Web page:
A call for improvement in this regard resulted in the establishment, in 2000, within the UN General Assembly, of the open-ended Informal Consultative Process on Oceans and Law of the Sea (UNICPOLOS). The Plan of Implementation of the World Summit on Sustainable Development also emphasized the importance of ensuring the sustainable development of oceans and seas.

In this context, countries such as Australia, Canada, and only a short time ago the USA, have all been developing ocean integrated policies in recent years. The principles, objectives and modalities of the ocean policies developed by these countries are largely similar.

They all recognise the high contribution of coastal areas and sea-based activities to their economy, covering a broad range of sectors such as fisheries, agriculture, offshore oil extraction, wind and wave energy and maritime transport. And they have all come to the conclusion that the intense development of these activities is a challenge to the sustainable development and exploitation of sea resources and activities.

Through these ocean policies, attempts have therefore been made to achieve a better scientific knowledge of the state of the oceans, supported by marine research and the sharing of scientific knowledge among stakeholders; to develop sea-based economic activities, in particular with respect to the preservation of ecosystems; and, not least, to implement a new mode of governance for a policy that cuts across many sectors, in particular, one that recognises the need to involve a wide range of stakeholders, both in the public and in the non-governmental sector.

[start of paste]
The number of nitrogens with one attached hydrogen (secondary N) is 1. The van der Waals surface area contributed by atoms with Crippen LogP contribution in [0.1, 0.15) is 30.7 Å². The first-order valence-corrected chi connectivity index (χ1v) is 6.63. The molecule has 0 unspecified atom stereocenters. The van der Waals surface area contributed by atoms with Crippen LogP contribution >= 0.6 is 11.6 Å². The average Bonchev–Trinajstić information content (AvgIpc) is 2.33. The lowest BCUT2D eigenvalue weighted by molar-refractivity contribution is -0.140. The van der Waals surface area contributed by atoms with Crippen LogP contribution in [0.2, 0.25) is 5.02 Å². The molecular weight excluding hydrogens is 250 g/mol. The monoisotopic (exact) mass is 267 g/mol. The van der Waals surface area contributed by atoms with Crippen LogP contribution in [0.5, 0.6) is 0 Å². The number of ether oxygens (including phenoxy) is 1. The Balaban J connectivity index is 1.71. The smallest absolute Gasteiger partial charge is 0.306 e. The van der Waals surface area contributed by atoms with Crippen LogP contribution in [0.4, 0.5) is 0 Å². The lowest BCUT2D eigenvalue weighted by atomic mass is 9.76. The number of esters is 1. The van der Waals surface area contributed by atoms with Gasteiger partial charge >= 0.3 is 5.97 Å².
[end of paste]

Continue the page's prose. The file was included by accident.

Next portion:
Yet, as the CPMR itself pointed out in its recent paper ‘For a coherent seas policy in Europe – proposal for a European Union Green Paper’, despite this clear international trend towards more integrated oceans and seas management, European policy has thus far, tended to look at oceans and seas in a fragmented manner. EU policies in areas such as Transport, the Environment, Fisheries, Regional Development, Research, Shipbuilding, Energy, Tourism, Civil Protection, and Justice and Home Affairs, all deal with questions to do with oceans and seas to a greater or lesser extent.

While each of these policies has reached a high degree of sophistication and organisation in its own area of competence, a coherent framework for policymaking relating to oceans and seas is yet to be developed.